Vancouver

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Vancouver

Vancouver is a coastal seaport city in western Canada, located in the Lower Mainland region of British Columbia. As the most populous city in the province, the 2016 census recorded 631,486 people in the city, up from 603,502 in 2011. The Greater Vancouver area had a population of 2,463,431 in 2016, making it the third-largest metropolitan area in Canada. Vancouver has the highest population density in Canada, with over 5,400 people per square kilometre, which makes it the fifth-most densely populated city with over 250,000 residents in North America, behind New York City, Guadalajara, San Francisco, and Mexico City according to the 2011 census. Vancouver is one of the most ethnically and linguistically diverse cities in Canada according to that census; 52% of its residents have a first language other than English. 48.9% have neither English nor French as their first language. Approximately 30% of the city's inhabitants are of Chinese heritage. Vancouver is consistently named as one of the top five worldwide cities for livability and quality of life, and the Economist Intelligence Unit acknowledged it as the first city ranked among the top-ten of the world's most well-living cities for five consecutive years. Vancouver has hosted many international conferences and events, including the 1954 Commonwealth Games, UN Habitat I, Expo 86, APEC Canada 1997, the World Police and Fire Games in 1989 and 2009; several matches of 2015 FIFA Women's World Cup including the finals at BC Place in Downtown Vancouver, and the 2010 Winter Olympics and Paralympics which were held in Vancouver and Whistler, a resort community north of the city. In 1969, Greenpeace was founded in Vancouver. In 2011, the city planned to the become the greenest city in the world by 2020. The City became the permanent home to Ted conferences in 2014. Vancouverism is used to describe the urban planning design philosophy of Vancouver. Vancouver was originally named Gastown and began as a settlement which grew around the site of a makeshift tavern on the western edges of Hastings Mill built on July 1, 1867 and owned by proprietor Gassy Jack. The original site is marked by the Gastown steam clock. Gastown then formally registered as a townsite dubbed Granville, Burrard Inlet. The city was renamed "Vancouver" in 1886, through a deal with the Canadian Pacific Railway . The Canadian Pacific transcontinental railway was extended to the city by 1887. The city's large natural seaport on the Pacific Ocean became a vital link in the trade between Asia-Pacific, East Asia, Europe, and Eastern Canada. , Port Metro Vancouver is the fourth-largest port by tonnage in the Americas, the busiest and largest in Canada, and the most diversified port in North America. While forestry remains its largest industry, Vancouver is well known as an urban centre surrounded by nature, making tourism its second-largest industry. Major film production studios in Vancouver and nearby Burnaby have turned Greater Vancouver and nearby areas into one of the largest film production centres in North America, earning it the nickname "Hollywood North".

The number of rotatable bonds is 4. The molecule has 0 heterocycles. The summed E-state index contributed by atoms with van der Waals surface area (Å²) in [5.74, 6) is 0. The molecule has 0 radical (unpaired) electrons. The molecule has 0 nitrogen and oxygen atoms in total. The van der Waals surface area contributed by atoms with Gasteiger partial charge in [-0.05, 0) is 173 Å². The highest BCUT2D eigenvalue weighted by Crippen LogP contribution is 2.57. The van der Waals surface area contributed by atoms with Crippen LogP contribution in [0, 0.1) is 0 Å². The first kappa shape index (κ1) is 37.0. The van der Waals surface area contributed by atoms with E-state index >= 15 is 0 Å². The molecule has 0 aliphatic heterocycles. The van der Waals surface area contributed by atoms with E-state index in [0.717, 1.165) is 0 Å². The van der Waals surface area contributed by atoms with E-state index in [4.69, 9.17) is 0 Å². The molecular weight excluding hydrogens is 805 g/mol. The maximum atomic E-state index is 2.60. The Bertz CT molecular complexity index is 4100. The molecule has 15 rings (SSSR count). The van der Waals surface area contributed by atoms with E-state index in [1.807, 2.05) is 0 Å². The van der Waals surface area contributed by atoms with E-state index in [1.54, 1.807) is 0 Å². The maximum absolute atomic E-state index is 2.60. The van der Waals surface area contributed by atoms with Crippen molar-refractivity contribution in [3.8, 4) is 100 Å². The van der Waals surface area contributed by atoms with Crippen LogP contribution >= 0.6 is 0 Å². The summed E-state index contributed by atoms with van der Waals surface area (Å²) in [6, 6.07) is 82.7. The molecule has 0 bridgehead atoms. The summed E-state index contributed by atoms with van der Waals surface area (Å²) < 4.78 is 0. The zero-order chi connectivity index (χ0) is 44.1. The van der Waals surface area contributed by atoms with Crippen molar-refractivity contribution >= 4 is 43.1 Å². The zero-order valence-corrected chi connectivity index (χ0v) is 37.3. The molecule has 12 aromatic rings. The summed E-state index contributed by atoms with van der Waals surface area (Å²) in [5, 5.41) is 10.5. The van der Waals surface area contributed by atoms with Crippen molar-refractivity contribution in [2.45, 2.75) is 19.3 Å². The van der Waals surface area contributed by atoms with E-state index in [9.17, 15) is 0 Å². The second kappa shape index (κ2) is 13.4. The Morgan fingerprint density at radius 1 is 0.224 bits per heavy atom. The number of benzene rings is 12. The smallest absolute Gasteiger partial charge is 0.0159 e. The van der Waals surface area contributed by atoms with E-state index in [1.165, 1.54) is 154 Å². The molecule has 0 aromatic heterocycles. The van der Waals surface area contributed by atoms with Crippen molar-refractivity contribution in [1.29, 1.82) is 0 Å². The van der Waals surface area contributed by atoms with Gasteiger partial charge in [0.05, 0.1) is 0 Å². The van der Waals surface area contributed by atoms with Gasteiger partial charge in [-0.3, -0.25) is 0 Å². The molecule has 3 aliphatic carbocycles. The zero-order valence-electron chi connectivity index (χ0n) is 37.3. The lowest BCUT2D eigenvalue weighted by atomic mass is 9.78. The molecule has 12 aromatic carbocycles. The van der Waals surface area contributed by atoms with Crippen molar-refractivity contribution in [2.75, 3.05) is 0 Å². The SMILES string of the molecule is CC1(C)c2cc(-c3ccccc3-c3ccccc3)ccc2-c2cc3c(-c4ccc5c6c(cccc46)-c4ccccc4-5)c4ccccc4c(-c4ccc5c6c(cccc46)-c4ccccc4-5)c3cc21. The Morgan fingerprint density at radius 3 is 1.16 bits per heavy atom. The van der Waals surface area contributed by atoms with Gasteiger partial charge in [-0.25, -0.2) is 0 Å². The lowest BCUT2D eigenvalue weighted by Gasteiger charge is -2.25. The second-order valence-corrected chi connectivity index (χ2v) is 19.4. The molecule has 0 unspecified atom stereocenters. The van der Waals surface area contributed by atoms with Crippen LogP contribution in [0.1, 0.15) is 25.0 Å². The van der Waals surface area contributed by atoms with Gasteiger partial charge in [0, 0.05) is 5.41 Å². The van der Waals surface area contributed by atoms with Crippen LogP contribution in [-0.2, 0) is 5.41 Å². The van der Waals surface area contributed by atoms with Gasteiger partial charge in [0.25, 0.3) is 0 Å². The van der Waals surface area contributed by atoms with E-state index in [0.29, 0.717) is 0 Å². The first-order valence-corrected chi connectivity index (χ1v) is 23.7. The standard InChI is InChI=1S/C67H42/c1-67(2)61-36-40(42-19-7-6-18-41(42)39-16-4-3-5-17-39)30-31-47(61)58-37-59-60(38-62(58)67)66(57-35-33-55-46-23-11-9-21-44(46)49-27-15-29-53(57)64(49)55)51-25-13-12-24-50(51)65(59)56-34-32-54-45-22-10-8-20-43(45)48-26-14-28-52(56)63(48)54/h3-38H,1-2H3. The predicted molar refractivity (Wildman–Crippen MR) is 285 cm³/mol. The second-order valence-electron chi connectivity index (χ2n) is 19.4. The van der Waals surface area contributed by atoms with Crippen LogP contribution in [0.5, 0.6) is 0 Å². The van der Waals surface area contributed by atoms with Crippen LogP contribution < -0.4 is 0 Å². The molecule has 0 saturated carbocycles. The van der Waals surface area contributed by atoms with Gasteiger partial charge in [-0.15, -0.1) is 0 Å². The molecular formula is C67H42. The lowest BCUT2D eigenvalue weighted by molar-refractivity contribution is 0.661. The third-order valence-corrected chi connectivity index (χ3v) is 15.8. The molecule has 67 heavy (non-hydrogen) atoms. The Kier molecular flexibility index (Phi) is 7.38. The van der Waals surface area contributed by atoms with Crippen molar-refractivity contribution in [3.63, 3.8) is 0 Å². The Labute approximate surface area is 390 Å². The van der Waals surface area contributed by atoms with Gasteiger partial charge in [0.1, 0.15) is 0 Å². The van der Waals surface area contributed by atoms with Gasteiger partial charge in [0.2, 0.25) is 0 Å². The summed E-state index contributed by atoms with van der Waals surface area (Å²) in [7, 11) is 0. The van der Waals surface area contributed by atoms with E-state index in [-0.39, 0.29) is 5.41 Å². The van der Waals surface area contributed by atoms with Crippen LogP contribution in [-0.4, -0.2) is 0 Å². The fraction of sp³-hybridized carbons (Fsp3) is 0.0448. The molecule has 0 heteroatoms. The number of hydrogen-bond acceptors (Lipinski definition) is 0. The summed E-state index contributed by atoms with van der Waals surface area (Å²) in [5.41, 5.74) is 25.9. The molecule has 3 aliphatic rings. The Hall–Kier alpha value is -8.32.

Source: Wikipedia, licensed under the GFDL